Phlogiston Theory
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Basic Information

The phlogiston theory (from the Ancient Greek φλογιστόν phlŏgistón "burning up," from φλόξ phlóx "fire"), first stated in 1667 by Johann Joachim Becher, is an obsolete scientific theory that posited the existence of, in addition to the classical four elements of the Greeks, an additional fire-like element called “phlogiston” that was contained within combustible bodies, and released during combustion. The theory holds that all flammable materials contain phlogiston, a substance without colour, odour, taste, or mass that is liberated in burning. Once burned, the "dephlogisticated" substance was held to be in its "true" form, the calx.

"Phlogisticated" substances are those that contain phlogiston and are "dephlogisticated" when burned; "in general, substances that burned in air were said to be rich in phlogiston; the fact that combustion soon ceased in an enclosed space was taken as clear-cut evidence that air had the capacity to absorb only a definite amount of phlogiston. When air had become completely phlogisticated it would no longer serve to support combustion of any material, nor would a metal heated in it yield a calx; nor could phlogisticated air support life, for the role of air in respiration was to remove the phlogiston from the body."[2] Thus, phlogiston as first conceived was a sort of anti-oxygen.

Origin and etymology

In 1667, Johann Joachim Becher published his Physical Education, which was the first mention of what would become the phlogiston theory. Traditionally, alchemists considered that there were four classical elements: fire, water, air, and earth. In his book, Becher eliminated fire and air from the classical element model and replaced them with three forms of earth: terra lapidea, terra fluida, and terra pinguis. Terra pinguis was the element which imparted oily, sulphurous, or combustible properties. Becher believed that terra pinguis was a key feature of combustion and was released when combustible substances were burned.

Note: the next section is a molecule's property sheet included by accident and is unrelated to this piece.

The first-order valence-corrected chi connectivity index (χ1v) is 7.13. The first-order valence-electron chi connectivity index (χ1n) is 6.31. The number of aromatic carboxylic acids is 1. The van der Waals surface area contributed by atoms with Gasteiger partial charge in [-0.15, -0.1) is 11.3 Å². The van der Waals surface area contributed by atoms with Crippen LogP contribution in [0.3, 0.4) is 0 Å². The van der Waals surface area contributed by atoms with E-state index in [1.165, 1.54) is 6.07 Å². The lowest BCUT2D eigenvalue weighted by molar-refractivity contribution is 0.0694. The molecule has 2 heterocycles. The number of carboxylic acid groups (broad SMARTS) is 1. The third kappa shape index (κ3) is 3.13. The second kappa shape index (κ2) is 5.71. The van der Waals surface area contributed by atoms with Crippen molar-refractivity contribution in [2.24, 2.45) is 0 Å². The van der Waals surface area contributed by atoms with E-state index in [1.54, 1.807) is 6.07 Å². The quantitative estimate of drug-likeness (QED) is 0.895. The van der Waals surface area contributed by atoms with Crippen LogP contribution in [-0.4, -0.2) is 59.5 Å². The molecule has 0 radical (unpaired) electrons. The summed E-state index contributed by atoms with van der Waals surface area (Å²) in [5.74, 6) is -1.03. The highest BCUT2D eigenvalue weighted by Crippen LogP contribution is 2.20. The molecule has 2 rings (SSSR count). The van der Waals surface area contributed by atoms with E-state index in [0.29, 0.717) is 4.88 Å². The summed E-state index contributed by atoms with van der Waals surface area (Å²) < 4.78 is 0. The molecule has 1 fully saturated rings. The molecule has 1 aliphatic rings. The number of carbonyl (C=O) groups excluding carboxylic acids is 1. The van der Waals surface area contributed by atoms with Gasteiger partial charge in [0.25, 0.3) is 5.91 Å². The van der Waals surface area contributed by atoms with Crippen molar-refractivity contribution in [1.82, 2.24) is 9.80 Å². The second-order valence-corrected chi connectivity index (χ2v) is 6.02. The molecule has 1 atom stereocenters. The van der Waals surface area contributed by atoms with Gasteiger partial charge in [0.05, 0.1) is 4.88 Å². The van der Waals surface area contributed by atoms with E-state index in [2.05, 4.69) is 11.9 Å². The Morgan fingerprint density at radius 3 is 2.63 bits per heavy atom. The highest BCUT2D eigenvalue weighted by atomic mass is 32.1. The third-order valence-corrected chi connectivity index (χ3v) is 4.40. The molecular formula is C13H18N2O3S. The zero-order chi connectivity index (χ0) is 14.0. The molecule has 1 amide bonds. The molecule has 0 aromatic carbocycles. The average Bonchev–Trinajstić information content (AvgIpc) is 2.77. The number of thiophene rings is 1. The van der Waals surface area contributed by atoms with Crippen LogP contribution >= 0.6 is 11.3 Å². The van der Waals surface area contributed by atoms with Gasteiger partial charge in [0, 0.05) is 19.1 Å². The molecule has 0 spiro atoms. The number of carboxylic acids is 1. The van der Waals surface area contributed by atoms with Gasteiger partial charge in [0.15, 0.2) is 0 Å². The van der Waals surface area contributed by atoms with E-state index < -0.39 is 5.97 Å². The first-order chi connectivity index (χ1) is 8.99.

Georg Ernst Stahl, a German chemist, was a student of Becher's who expanded on his theories with several publications in the period between 1703 and 1731. In a 1718 work, Stahl was the first to rename terra pinguis as phlogiston from the Ancient Greek phlogios for "fiery". Stahl's work analyzed the role of phlogiston in combustion and calcination, the 17th century term for oxidation.


2. James Bryan Conant, ed. The Overthrow of Phlogiston Theory: The Chemical Revolution of 1775–1789. Cambridge: Harvard University Press (1950), 14.

Game and Story Use

  • In a fantasy or steampunk world, phlogiston theory may be true and pure phlogiston may have some interesting uses.
    • Phlogiston would behave much like elemental fire.
    • Alternatively, alchemists and wizards may use "phlogiston" or "terra pinguis" as a name for elemental fire.
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